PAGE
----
Regarding James Flanigan's June 3 column ("SEC Attack on Insider Trading Deserves Kudos"), let's agree on one thing at least: There is no real confusion about the insider trading issue--the SEC wants to outlaw or restrict as much as possible any private profit from using private knowledge. It's OK to have private knowledge, but not to use it or communicate it to someone else.
Insider trading means using one's knowledge to personal advantage. That's the essence of living in a competitive, free society. And it is already severely limited by the existence of competitors and the law of supply and demand. If I attempt to bluff you as to possible mergers, or quietly buy up as much pre-merger stock as I can, I'll quickly run into the brick wall of market forces.
We're all trading in the same market, reading the same newspapers and watching the same ticker. We're especially attuned to transactions that, in today's environment, hint at possible windfalls. You see it every day, that a rumored takeover has been discounted almost to the penny by so-called insiders--except that the insiders include every trader on the floor.
The same applies to all attempts to corner the market in commodities: Just as soon as the monopolistic trader buys up a healthy chunk of something, he discovers that the price moves up beyond his reach. No matter how big the conspiracy, it just doesn't work. There are too many traders, too much competitive, non-conspiratorial capital and too many other commodities in price competition with the one you've attempted to corner.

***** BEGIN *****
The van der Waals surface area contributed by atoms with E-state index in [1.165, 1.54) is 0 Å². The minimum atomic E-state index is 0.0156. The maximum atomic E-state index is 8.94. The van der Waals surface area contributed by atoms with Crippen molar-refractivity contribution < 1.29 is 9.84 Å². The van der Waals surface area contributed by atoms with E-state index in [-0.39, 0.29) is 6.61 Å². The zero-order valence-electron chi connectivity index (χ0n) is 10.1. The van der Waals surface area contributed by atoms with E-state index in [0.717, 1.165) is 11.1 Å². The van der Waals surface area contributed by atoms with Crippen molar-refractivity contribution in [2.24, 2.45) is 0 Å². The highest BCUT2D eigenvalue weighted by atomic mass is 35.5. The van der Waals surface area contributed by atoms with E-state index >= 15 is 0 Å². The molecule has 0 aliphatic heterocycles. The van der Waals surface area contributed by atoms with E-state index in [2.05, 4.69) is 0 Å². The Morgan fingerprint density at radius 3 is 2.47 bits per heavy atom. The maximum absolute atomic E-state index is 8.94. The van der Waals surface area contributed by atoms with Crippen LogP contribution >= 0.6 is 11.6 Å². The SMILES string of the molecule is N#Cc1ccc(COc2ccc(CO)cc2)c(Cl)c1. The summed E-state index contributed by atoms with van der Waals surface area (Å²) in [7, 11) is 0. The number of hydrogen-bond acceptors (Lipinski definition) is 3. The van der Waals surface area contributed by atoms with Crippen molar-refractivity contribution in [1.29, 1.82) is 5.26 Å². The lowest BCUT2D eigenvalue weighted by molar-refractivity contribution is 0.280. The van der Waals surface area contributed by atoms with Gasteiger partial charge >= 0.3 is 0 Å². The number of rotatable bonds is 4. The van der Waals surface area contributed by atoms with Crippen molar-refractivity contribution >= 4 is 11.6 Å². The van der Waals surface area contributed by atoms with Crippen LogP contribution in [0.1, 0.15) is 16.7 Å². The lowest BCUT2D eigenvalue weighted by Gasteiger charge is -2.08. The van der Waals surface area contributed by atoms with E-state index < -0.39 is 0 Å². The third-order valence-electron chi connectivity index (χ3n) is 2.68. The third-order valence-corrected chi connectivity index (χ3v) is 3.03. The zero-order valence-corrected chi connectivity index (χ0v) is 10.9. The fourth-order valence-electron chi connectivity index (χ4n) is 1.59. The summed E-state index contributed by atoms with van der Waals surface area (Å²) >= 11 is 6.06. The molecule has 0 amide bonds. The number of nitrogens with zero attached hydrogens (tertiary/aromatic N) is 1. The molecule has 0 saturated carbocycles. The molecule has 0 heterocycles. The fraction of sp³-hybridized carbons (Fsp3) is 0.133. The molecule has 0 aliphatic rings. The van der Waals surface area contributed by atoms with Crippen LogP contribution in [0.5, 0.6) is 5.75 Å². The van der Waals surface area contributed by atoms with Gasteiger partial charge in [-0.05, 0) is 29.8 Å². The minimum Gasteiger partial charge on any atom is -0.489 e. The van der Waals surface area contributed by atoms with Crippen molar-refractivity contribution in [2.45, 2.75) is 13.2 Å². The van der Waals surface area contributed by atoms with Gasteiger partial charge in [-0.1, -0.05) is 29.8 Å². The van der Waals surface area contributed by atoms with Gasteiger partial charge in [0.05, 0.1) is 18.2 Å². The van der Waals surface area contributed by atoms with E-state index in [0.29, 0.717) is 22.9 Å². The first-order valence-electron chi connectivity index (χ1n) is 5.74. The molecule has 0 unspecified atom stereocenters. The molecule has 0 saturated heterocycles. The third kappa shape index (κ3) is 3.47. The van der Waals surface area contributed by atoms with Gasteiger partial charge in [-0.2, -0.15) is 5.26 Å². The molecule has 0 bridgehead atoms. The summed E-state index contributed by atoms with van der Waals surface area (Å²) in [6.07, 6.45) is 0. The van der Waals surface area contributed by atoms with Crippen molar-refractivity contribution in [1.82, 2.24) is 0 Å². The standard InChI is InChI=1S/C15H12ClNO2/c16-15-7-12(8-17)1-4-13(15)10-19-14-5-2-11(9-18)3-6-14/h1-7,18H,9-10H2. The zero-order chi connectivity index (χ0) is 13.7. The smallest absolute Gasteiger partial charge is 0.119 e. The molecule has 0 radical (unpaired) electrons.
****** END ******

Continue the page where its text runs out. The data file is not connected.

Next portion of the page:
If anything, the go-go frenzy of mergers and acquisitions that results in huge profits for speculators nowadays is the result of other, broad-based government controls, rather than the working of a free, unregulated exchange of confidential insider knowledge. Forced out of profitable opportunities (such as new ventures and capital-intensive industries) that in earlier times were the proper, and most attractive, activity open to the investment banking community, the trend toward "artificial" profit-making is the avenue of last resort for those who must intensively pioneer creative ways to make money.
Curious, isn't it, that no one has been accused of wrongdoing because he acted on rumor, lack of knowledge, or stupid notions--which is all the insiders will have left to work with if the SEC forbids men to act sensibly in pursuit of their own interest.
Insiders work hard to acquire and keep personal fortunes and fortunes entrusted to them for management. They do not work for the benefit of their competitors or the government or the gross national product. Without private profit, you have nothing (except a gigantic black market, as in the Soviet Union, where profit-seeking individuals use insider knowledge of a different sort: the knowledge of bureaucratic loopholes, stolen inventories and who to pay off in order to make the deal).
Sure, junk bonds are disgusting. Insider trading has become a national disgrace, chiefly because it generates junk profits and marries illogical business ventures on the expediency of their discounted union. But the core issue is not one of bureaucratic measures versus criminal prosecution on Wall Street. What's needed is a broad-based reform of the economy in favor of those who know what they are doing, and do it.
Government restrains men from action; the more restraint you have, the less men will do.
And by characterizing insider trading as "a necessary evil," or evil of any sort, you implicitly commend ignorance and slander profit-making based on knowledge. Making money is good , by any means other than force or fraud; and if that notion is disputed we've traveled a lot farther toward communism than I care to ponder.
ALAN VON ALTENDORF